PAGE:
Pre-elections polls in Belarus: loyalty to president, disloyalty to state institutions

April 22, 2016 19:16

Last week, IISEPS presented June 2015 national poll results, which demonstrated that despite the fact that the overall social pre-election environment was favourable for Lukashenka’s re-election, the risk of an economic crisis would heighten by the end of the campaign. Amid growing popular support for the president, trust in public institutions, including the financial bodies, continued to diminish. The authorities seem to underestimate social risks, which could destabilise the election campaign. 

June 2015 national poll results have turned out quite positive for Lukashenka’s electoral prospects. His electoral ratings have grown compared with March 2015 from 34.2% to 38.6% in June 2015. Simultaneously, the proportion of electorate unwilling to vote neither for Lukashenka, nor for a democratic candidate, has grown too – from 21% to 27%. Other candidates’ ratings are as follows: Statkevich - 6.5%, Nyaklyaeu - 5.7%, Lebedko - 5.4%, Gaydukevich - 5.4%, Kalyakin - 4.4%, Prushinskiy - 2.6%, Anisim - 2.4%, and Karatkevich - 2.2%. The ratings of all possible alternative candidates have somewhat grown since March 2015, except Nyaklyaeu. In addition, the polls have drawn out the electoral environment’s polarisation, which is characteristic of Belarus. 

Amid 72% of the population believing that the Belarusian economy is in a recession, the overall economic well-being of Belarusians has slightly improved. Compared with March 2015 (46.3%), in June 2015 37.2% of respondents said their financial situation had deteriorated, while 9% said it ‘has not changed’ and 51.3% that it ‘has improved’ (44% in March 2015). The average income per household member (including wages, pensions, benefits, etc.) has increased from USD 211 in March 2015 to USD 240 in June 2015. 

Hierarchy of economic fears of the population in June 2015 included price-hikes - 76.9%, unemployment - 55.8%, production decline - 55.8%, and impoverishment - 49.3% (84.1%, 47.2%, 50.3%, 46.8% in March 2015, accordingly). 

Voters’ attitudes towards almost all public institutions have remained negative. They have assessed officials currently in power as "people concerned only about their well-being and career" - 38.6%, and as "a good team of politicians leading the country in the right direction” - 14.4%. Regarding the fight against corruption in Belarus, 27.8% believe that Lukashenka will win the fight, 22.8% - that Lukashenka largely depends on corrupt officials, and 15.9% - that Lukashenka is "in some way interested in it”. 55.3% believe that the president primarily relies on the military, police, and the KGB; 48.8% - on the president’s executive "vertical"; 39.3% - on government officials; 36.6% - on pensioners; 24.6% - on rural population; and 17.4% - on ordinary people. 

Amid Belarusians being highly sceptical towards public institutions, their economic expectations bear the highest risks for social stability in the country. In June 2015, 36.5% (33.6% in March) of respondents anticipated the economic situation to deteriorate, 21.7% (23.1%) – to improve and 36% - to remain unchanged. 34.6% of Belarusians believe, that "the whole situation in our country is developing in the right direction", while 49.4% believe it has taken the wrong direction (in March 2015 the ratio was 36.9% v 45.8%). Over 80% of the population anticipates a new devaluation of the Belarusian rouble in the coming months (72% in September 2013): 34.1% believe it is a real threat, and 46.5% - a potential one.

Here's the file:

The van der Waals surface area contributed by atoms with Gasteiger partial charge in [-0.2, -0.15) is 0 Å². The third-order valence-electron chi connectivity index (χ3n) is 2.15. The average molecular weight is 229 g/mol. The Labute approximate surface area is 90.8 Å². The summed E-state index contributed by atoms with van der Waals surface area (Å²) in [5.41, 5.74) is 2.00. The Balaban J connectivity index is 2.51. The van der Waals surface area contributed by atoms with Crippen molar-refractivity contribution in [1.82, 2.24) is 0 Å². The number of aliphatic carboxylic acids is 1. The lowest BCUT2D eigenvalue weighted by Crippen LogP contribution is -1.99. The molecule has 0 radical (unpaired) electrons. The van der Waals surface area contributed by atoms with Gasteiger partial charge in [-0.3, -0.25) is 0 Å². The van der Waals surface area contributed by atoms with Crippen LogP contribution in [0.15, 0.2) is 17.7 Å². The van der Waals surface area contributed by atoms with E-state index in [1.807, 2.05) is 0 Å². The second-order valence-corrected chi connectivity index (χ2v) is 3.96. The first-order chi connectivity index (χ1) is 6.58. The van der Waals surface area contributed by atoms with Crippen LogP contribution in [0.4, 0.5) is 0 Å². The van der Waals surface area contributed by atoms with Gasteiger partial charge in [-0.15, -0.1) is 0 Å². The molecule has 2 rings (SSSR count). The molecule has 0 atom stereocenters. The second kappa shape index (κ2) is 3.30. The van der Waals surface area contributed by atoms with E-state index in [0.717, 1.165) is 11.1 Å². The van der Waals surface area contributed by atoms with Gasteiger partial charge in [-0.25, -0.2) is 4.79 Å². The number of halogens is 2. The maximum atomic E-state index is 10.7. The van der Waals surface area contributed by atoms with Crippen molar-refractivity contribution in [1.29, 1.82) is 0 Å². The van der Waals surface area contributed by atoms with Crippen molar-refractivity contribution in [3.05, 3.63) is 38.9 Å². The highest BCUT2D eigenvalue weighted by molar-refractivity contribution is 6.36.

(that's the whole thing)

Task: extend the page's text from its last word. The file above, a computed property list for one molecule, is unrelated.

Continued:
Albeit Belarusian pre-election social landscape appears relatively stable, it carries some risks. Firstly, high devaluation expectations, which in certain circumstances, coupled with low loyalty to public institutions and exaggerated anti-corruption moods may provoke financial and social crises. These sentiments are likely to manifest immediately after the elections, however, there are no guarantees it may not happen earlier, i.e. before the elections.


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The Belarusian authorities have launched a discussion on the moratorium or abolition of the death penalty under the pressure of Belarusian human rights activists and international community. Apparently, the authorities are interested in monitoring public sentiments and response to the possible abolition of the capital punishment. The introduction of a moratorium on the death penalty would depend on the dynamics in Belarusian-European relations, efforts of the civil society organisations and Western capitals.

In Grodno last week, the possibility of abolishing the death penalty in Belarus or introducing a moratorium was discussed.

The Belarusian authorities are likely to continue to support the death penalty in Belarus. During his rule, President Lukashenka pardoned only one person, and courts sentenced to death more than 400 people since the early 1990s. Over the past year, Belarusian courts sentenced to death several persons and one person was executed.

There are no recent independent polls about people’s attitude about the death penalty in Belarus. Apparently, this issue is not a priority for the population. In many ways, public opinion about the abolition of the death penalty would depend on the tone of the state-owned media reports.

That said, the Belarusian Orthodox Church and the Roman-Catholic Church stand for the abolition of the capital punishment, however their efforts in this regard only limit to public statements about their stance. Simultaneously, the authorities could have influenced public opinion about the death penalty through a focused media campaign in the state media. As they did, for example, with the nuclear power plant construction in Astravets. Initially unpopular project of the NPP construction was broadly promoted in the state media, and eventually, according to independent pollsters, was accepted by most population.